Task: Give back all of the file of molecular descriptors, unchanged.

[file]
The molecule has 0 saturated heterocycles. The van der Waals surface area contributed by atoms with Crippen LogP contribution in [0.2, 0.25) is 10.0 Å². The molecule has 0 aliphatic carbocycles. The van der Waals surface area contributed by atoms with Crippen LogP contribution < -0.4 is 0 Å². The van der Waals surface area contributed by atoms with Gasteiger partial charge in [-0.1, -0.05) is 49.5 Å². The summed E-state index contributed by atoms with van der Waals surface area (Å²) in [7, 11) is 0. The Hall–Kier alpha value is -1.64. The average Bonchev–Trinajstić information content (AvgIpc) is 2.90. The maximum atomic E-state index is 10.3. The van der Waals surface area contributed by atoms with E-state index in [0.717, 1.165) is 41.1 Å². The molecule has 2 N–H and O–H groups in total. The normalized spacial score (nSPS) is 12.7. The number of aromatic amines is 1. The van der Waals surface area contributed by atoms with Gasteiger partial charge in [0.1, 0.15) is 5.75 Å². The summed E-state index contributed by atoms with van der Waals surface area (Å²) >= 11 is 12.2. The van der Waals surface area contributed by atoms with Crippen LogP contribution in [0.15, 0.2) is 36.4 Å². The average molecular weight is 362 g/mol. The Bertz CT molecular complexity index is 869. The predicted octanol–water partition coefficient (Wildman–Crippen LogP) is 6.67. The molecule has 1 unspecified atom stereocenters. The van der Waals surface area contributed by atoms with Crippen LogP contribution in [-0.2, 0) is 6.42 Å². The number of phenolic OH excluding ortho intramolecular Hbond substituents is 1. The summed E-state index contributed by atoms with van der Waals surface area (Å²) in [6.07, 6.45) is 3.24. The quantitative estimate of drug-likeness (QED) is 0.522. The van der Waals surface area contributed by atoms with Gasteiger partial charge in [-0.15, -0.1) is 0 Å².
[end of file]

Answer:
The molecule has 0 saturated heterocycles. The van der Waals surface area contributed by atoms with Crippen LogP contribution in [0.2, 0.25) is 10.0 Å². The molecule has 0 aliphatic carbocycles. The van der Waals surface area contributed by atoms with Crippen LogP contribution < -0.4 is 0 Å². The van der Waals surface area contributed by atoms with Gasteiger partial charge in [-0.1, -0.05) is 49.5 Å². The summed E-state index contributed by atoms with van der Waals surface area (Å²) in [7, 11) is 0. The Hall–Kier alpha value is -1.64. The average Bonchev–Trinajstić information content (AvgIpc) is 2.90. The maximum atomic E-state index is 10.3. The van der Waals surface area contributed by atoms with E-state index in [0.717, 1.165) is 41.1 Å². The molecule has 2 N–H and O–H groups in total. The normalized spacial score (nSPS) is 12.7. The number of aromatic amines is 1. The van der Waals surface area contributed by atoms with Gasteiger partial charge in [0.1, 0.15) is 5.75 Å². The summed E-state index contributed by atoms with van der Waals surface area (Å²) >= 11 is 12.2. The van der Waals surface area contributed by atoms with Crippen LogP contribution in [0.15, 0.2) is 36.4 Å². The average molecular weight is 362 g/mol. The Bertz CT molecular complexity index is 869. The predicted octanol–water partition coefficient (Wildman–Crippen LogP) is 6.67. The molecule has 1 unspecified atom stereocenters. The van der Waals surface area contributed by atoms with Crippen LogP contribution in [-0.2, 0) is 6.42 Å². The number of phenolic OH excluding ortho intramolecular Hbond substituents is 1. The summed E-state index contributed by atoms with van der Waals surface area (Å²) in [6.07, 6.45) is 3.24. The quantitative estimate of drug-likeness (QED) is 0.522. The van der Waals surface area contributed by atoms with Gasteiger partial charge in [-0.15, -0.1) is 0 Å².